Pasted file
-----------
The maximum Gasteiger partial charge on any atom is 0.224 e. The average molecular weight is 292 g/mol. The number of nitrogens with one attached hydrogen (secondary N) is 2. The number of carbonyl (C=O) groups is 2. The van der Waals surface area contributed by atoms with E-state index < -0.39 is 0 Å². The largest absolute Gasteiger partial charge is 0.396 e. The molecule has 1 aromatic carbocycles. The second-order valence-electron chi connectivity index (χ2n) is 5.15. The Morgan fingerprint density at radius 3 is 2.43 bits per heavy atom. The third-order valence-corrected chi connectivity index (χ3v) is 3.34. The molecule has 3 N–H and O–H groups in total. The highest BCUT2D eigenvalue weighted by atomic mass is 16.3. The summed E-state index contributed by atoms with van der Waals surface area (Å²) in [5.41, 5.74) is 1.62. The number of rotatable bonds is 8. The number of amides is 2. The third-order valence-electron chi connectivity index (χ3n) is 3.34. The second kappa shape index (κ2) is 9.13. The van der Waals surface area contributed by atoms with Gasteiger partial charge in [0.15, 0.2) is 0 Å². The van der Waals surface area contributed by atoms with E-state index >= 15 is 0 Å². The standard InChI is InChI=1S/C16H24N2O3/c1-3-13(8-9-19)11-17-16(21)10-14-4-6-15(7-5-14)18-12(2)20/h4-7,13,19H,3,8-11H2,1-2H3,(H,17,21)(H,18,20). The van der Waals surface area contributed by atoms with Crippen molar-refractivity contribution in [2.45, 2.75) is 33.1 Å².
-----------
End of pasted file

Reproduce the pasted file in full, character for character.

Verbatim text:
The maximum Gasteiger partial charge on any atom is 0.224 e. The average molecular weight is 292 g/mol. The number of nitrogens with one attached hydrogen (secondary N) is 2. The number of carbonyl (C=O) groups is 2. The van der Waals surface area contributed by atoms with E-state index < -0.39 is 0 Å². The largest absolute Gasteiger partial charge is 0.396 e. The molecule has 1 aromatic carbocycles. The second-order valence-electron chi connectivity index (χ2n) is 5.15. The Morgan fingerprint density at radius 3 is 2.43 bits per heavy atom. The third-order valence-corrected chi connectivity index (χ3v) is 3.34. The molecule has 3 N–H and O–H groups in total. The highest BCUT2D eigenvalue weighted by atomic mass is 16.3. The summed E-state index contributed by atoms with van der Waals surface area (Å²) in [5.41, 5.74) is 1.62. The number of rotatable bonds is 8. The number of amides is 2. The third-order valence-electron chi connectivity index (χ3n) is 3.34. The second kappa shape index (κ2) is 9.13. The van der Waals surface area contributed by atoms with Gasteiger partial charge in [0.15, 0.2) is 0 Å². The van der Waals surface area contributed by atoms with E-state index >= 15 is 0 Å². The standard InChI is InChI=1S/C16H24N2O3/c1-3-13(8-9-19)11-17-16(21)10-14-4-6-15(7-5-14)18-12(2)20/h4-7,13,19H,3,8-11H2,1-2H3,(H,17,21)(H,18,20). The van der Waals surface area contributed by atoms with Crippen molar-refractivity contribution in [2.45, 2.75) is 33.1 Å².